17:23 Speaking of the Israelite ancestors of his Sixth Century B.C.E. Judean audience, Jeremiah declares, “But they would not listen or turn their ear; they stiffened their necks and would not pay heed or accept discipline” (NJPS). Unfortunately like their predecessors, Jeremiah’s generation did not care to obey the Lord and follow His commandments. And in all probability, Jeremiah’s arrival on the scene to rebuke his fellows over their Sabbath violation, was over something that had been allowed or permitted to continue for quite a while, and Sabbath dismissal was not just occurring. Thompson offers the concurring observations,
“[T]he sad fact was that Israel’s ancestors did not obey or pay attention but like their descendants stubbornly refused either to hear or to accept instruction. Several of the phrases in these verses are strongly reminiscent of phrases in the Decalog where the sabbath law is formulated, e.g., not to do any work on the sabbath, to keep the sabbath day holy. It would seem that profanation of the sabbath had become commonplace—a further demonstration of Israel’s rejection of the covenant law.”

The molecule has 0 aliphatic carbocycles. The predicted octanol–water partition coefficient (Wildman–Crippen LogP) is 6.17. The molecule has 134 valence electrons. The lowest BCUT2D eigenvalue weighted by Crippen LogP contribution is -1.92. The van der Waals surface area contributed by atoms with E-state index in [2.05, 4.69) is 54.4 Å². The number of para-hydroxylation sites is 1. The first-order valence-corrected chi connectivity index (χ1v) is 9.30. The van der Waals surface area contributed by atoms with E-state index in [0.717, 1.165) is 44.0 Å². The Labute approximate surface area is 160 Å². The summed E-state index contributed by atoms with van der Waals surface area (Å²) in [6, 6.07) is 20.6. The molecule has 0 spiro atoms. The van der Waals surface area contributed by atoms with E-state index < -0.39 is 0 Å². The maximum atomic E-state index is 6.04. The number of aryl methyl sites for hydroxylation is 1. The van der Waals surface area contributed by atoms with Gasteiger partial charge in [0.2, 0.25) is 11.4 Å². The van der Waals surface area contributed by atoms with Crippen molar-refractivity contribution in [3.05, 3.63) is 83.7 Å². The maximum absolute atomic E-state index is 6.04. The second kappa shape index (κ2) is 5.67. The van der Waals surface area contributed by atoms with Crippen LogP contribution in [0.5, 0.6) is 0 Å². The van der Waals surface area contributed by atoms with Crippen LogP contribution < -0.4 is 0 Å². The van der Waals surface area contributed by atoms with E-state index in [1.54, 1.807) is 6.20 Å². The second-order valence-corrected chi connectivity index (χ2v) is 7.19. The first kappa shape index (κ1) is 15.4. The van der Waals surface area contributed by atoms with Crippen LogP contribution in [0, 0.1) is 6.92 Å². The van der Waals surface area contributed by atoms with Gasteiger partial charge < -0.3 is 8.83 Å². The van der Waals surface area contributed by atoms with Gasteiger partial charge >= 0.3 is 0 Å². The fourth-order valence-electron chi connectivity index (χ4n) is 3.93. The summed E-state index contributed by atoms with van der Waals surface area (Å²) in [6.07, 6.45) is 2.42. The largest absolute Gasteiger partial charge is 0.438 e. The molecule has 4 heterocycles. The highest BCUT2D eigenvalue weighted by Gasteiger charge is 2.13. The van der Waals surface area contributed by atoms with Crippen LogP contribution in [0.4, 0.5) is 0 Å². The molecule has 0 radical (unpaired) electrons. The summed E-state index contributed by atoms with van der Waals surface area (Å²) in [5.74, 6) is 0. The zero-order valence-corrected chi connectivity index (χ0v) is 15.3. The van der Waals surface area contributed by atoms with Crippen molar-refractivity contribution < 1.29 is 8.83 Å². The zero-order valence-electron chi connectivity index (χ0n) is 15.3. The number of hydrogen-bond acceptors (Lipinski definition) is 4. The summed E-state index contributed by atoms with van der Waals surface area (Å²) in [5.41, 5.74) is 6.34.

While having to recognize the violation of the Sabbath present, and Jeremiah’s rebuke of the population here, Charles L. Feinberg instead focuses on later the strictness for Sabbath observance present during the ministry of Yeshua the Messiah:
“The people carried burdens out of their homes in exchange for the produce brought into the city (v.22; cf. Neh 13:15-18). The prohibition of labor on the Sabbath was so general that later on it became encrusted with absurd restrictions, which the Lord Jesus assailed in the Gospels.”